The Nipa Nuts

Nipa oil, unknown in the chemistry handbooks, had been characterized in the Philippines and Indonesia.  These studies however, do not agree with each other as shown on their results in Table 1. 

       Table 1 Discrepancies on the characteristic studies on Nipa oil 

Tabinas’s Study (1987) [1]

Hamzah’s Study (2011) [2]

Percentage oil






Iodine value



Saponification value



Specific gravity



Refractive index



Melting point



Note:  NA means not analysed

















 What could have been the cause/s of the disagreement in the results? Hopefully, the next characterization study on nipa oil will answer this.

Vegetable fats and oils are characterized in Lange’s Hanbook of Chemistry as to physical and chemical properties that include melting point, refractive index, specific gravity, saponification value , iodine value, and acid value.[3]

The Nipa Plant

The Nipa Plant

To date, there is  no  spectroscopical studies conducted on nipa oil  (in order to characterize its glyceride contents and structures).  However, an attempt to characterize the glyceride contents of nipa oil was done through approximation analysis based on relational analysis on its physical and chemical characteristics complemented with comparative analysis with the physical and chemical constants of coconut oil, olive oil, soy bean oil, and cottonseed oil.  This  characterization and approximation analysis was presented in the 31th Philippine Chemistry Congress on April 15, 2016[4].  With no surprise, this method of approximation is considered by American Oil Society as “a surfacy attempt to prove structures… and speculative”[personal communication, Email]. Thus, spectroscopical studies are advised.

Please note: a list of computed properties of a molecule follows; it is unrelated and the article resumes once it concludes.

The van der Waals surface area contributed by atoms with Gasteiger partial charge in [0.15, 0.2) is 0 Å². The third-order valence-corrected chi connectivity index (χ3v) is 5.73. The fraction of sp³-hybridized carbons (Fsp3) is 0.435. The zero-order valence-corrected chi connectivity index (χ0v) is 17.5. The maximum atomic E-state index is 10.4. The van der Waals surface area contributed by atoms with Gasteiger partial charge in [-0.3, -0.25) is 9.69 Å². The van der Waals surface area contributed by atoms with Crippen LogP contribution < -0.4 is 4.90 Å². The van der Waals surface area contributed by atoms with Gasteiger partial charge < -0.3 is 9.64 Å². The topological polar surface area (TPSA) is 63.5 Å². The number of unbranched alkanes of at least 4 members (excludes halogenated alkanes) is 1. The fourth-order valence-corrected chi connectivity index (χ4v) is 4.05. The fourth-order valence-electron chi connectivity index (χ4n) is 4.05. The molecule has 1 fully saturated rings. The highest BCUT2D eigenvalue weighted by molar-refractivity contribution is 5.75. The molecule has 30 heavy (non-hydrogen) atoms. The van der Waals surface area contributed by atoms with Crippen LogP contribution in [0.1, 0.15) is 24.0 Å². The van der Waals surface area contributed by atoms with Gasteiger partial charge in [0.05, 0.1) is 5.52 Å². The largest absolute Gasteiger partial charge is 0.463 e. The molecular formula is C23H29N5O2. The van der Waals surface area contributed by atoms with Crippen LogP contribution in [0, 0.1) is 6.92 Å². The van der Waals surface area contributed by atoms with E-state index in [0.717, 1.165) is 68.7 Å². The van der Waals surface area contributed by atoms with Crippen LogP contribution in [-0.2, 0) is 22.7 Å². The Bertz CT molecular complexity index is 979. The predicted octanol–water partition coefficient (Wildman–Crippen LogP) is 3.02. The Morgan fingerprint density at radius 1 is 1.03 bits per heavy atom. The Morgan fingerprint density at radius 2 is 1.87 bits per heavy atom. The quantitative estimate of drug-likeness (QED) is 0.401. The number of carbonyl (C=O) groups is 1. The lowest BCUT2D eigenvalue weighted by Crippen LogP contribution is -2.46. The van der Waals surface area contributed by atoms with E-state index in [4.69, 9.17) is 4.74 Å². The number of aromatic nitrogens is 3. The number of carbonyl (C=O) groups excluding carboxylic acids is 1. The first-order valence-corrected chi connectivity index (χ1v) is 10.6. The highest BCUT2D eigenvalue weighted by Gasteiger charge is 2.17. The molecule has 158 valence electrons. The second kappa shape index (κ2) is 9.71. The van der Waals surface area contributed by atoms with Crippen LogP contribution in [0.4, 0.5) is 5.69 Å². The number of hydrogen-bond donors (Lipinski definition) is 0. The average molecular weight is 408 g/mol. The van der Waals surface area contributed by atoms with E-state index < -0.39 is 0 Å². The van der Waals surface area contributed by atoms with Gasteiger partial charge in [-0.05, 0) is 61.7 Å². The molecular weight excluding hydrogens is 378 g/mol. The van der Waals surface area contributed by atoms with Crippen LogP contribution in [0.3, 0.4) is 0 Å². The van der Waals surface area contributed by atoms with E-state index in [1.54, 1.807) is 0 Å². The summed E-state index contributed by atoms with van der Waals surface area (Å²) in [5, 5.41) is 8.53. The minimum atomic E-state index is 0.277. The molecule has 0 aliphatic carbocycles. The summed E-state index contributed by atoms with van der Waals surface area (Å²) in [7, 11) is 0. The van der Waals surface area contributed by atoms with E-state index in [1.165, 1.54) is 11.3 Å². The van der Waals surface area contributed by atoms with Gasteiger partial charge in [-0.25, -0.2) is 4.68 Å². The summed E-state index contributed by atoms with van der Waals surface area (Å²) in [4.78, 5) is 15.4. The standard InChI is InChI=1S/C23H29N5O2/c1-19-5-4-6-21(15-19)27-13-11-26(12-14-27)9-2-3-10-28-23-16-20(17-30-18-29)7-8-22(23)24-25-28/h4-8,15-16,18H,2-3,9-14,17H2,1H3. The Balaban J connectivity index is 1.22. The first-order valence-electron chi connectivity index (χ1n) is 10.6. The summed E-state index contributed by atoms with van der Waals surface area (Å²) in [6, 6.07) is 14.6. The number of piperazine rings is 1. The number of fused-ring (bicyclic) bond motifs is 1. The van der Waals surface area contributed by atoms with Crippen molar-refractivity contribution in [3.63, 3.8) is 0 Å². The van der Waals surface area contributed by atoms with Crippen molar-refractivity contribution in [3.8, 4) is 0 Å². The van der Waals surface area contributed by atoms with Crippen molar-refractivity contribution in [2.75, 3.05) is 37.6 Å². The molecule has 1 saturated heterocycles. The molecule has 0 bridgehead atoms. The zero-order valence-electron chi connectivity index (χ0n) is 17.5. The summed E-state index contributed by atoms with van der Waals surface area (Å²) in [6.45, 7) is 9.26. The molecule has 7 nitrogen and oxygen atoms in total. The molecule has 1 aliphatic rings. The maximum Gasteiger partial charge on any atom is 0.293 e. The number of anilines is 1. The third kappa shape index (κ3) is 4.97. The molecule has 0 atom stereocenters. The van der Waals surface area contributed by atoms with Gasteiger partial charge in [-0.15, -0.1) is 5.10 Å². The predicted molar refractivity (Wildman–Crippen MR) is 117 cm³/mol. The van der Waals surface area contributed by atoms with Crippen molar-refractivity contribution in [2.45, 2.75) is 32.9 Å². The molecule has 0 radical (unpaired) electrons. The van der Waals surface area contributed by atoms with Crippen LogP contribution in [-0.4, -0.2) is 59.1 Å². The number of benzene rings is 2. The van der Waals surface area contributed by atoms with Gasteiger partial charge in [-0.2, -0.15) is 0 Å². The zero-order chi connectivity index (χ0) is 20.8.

The possible reasons why nipa oil is unknown to chemistry handbooks on vegetable fats and oils may be traced to its lack of study, and on its geographical distribution. Nipa plant is not common in Europe and America. It  can be found in Southeast Asian nations and in Australia.

Nypa  fruticans is the only species of nipa plant found in the world[5].  Its oil is found in the kernel of the nuts of nipa plant.  Nipa plant thrives in tropical areas and can be introduced to subtropical areas. It grows in acidic sediments, which is low in phosphorus and magnesium, low in sand, and rich in silt and clay[6].

I believe the existence of nipa oil should be noted in chemistry handbooks.

What lipids can be found in nipa oil? Will it possibly change our views on vegetable oils?


[1]Tabinas, C. A. (1987). Characterization of Oil Extracted from the Matured Meat of Nypa fruticans (Nipa) Nuts.Unpublished Undergraduate Thesis.B.Sc. in Chemistry.Department of Chemistry University of San Carlos, Cebu City Philippines.

[2]Hamzah,  Basuri (2011). The Characteristic Study of Nipa (Nypa fruticans). Kernel Oil, ISC. Dept of Agricultur, Shiriwaja University, Indonesia.

[3]Dean, John (Ed.) (1972). Lange, N.A. Handbook of Chemistry,15th ed. New York: McGrew Hill Book Co., 10.71-10.73

[4] Tabinas, C.A. (2016) Characterization and Glyceride Contents Approximation Analysis of Oil Extracted from Matured Meat of Nyfa fruticans (Nipa) Nuts [Abstract]. 31th Philippine Chemistry Congress ( April 13-15, 2016, Iloilo City Grand Hotel) Book of Abstracts, A5-2, 132.

[5]Encedencia, Ma.E.(1985). Versatile Nipa.NSTA Technology Journal. Vol. X, Jul.-Sept.,1985 p. 26.

[6] ibid